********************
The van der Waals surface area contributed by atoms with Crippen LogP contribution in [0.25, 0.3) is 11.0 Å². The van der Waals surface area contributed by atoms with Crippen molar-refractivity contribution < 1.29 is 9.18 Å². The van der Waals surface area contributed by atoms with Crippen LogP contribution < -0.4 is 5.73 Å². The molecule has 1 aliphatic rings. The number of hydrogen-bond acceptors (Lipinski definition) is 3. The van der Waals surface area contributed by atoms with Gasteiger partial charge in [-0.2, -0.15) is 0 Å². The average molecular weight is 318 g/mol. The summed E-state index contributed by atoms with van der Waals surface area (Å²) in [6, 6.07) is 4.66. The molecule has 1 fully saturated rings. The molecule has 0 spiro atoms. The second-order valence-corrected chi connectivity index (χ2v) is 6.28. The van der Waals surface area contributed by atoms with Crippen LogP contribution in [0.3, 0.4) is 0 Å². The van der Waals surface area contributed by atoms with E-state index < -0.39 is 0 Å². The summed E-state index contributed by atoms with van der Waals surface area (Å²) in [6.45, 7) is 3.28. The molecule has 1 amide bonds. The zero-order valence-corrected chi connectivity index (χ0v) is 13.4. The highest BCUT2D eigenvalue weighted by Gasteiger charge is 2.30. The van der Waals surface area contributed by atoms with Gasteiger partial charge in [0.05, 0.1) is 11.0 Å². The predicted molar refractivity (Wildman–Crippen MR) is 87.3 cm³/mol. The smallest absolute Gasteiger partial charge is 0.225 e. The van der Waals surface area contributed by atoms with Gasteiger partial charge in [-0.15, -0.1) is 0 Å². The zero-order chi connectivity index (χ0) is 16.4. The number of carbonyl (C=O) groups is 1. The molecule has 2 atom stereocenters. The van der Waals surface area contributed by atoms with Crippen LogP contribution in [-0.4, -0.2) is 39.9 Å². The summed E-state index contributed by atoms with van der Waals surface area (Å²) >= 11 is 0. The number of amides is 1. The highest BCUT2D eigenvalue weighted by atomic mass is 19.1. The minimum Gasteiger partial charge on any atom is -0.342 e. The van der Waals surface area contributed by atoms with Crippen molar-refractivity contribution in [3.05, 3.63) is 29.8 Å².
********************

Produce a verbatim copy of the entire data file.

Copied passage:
The van der Waals surface area contributed by atoms with Crippen LogP contribution in [0.25, 0.3) is 11.0 Å². The van der Waals surface area contributed by atoms with Crippen molar-refractivity contribution < 1.29 is 9.18 Å². The van der Waals surface area contributed by atoms with Crippen LogP contribution < -0.4 is 5.73 Å². The molecule has 1 aliphatic rings. The number of hydrogen-bond acceptors (Lipinski definition) is 3. The van der Waals surface area contributed by atoms with Gasteiger partial charge in [-0.2, -0.15) is 0 Å². The average molecular weight is 318 g/mol. The summed E-state index contributed by atoms with van der Waals surface area (Å²) in [6, 6.07) is 4.66. The molecule has 1 fully saturated rings. The molecule has 0 spiro atoms. The second-order valence-corrected chi connectivity index (χ2v) is 6.28. The van der Waals surface area contributed by atoms with Crippen LogP contribution in [0.3, 0.4) is 0 Å². The van der Waals surface area contributed by atoms with E-state index < -0.39 is 0 Å². The summed E-state index contributed by atoms with van der Waals surface area (Å²) in [6.45, 7) is 3.28. The molecule has 1 amide bonds. The zero-order valence-corrected chi connectivity index (χ0v) is 13.4. The highest BCUT2D eigenvalue weighted by Gasteiger charge is 2.30. The van der Waals surface area contributed by atoms with Gasteiger partial charge in [0.05, 0.1) is 11.0 Å². The predicted molar refractivity (Wildman–Crippen MR) is 87.3 cm³/mol. The smallest absolute Gasteiger partial charge is 0.225 e. The van der Waals surface area contributed by atoms with Gasteiger partial charge in [-0.15, -0.1) is 0 Å². The zero-order chi connectivity index (χ0) is 16.4. The number of carbonyl (C=O) groups is 1. The molecule has 2 atom stereocenters. The van der Waals surface area contributed by atoms with Crippen LogP contribution in [-0.4, -0.2) is 39.9 Å². The summed E-state index contributed by atoms with van der Waals surface area (Å²) >= 11 is 0. The number of amides is 1. The highest BCUT2D eigenvalue weighted by atomic mass is 19.1. The minimum Gasteiger partial charge on any atom is -0.342 e. The van der Waals surface area contributed by atoms with Crippen molar-refractivity contribution in [3.05, 3.63) is 29.8 Å².